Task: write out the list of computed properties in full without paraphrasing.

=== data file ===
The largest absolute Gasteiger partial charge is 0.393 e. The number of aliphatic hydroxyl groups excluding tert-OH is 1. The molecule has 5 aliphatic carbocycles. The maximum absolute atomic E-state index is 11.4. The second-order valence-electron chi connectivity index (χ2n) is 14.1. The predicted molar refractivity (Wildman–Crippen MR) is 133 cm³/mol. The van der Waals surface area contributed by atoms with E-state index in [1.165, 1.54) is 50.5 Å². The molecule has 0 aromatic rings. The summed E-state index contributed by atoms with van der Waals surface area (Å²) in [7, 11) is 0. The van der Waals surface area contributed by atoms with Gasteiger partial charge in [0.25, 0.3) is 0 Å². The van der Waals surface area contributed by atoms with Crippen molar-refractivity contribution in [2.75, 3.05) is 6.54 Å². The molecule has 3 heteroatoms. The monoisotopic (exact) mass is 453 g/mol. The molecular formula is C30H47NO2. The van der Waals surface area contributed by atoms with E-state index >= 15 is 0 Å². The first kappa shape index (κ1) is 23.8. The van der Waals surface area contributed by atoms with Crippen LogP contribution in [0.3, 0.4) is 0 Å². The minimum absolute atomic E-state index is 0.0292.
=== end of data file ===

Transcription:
The largest absolute Gasteiger partial charge is 0.393 e. The number of aliphatic hydroxyl groups excluding tert-OH is 1. The molecule has 5 aliphatic carbocycles. The maximum absolute atomic E-state index is 11.4. The second-order valence-electron chi connectivity index (χ2n) is 14.1. The predicted molar refractivity (Wildman–Crippen MR) is 133 cm³/mol. The van der Waals surface area contributed by atoms with E-state index in [1.165, 1.54) is 50.5 Å². The molecule has 0 aromatic rings. The summed E-state index contributed by atoms with van der Waals surface area (Å²) in [7, 11) is 0. The van der Waals surface area contributed by atoms with Gasteiger partial charge in [0.25, 0.3) is 0 Å². The van der Waals surface area contributed by atoms with Crippen molar-refractivity contribution in [2.75, 3.05) is 6.54 Å². The molecule has 3 heteroatoms. The monoisotopic (exact) mass is 453 g/mol. The molecular formula is C30H47NO2. The van der Waals surface area contributed by atoms with E-state index >= 15 is 0 Å². The first kappa shape index (κ1) is 23.8. The van der Waals surface area contributed by atoms with Crippen LogP contribution in [0.3, 0.4) is 0 Å². The minimum absolute atomic E-state index is 0.0292.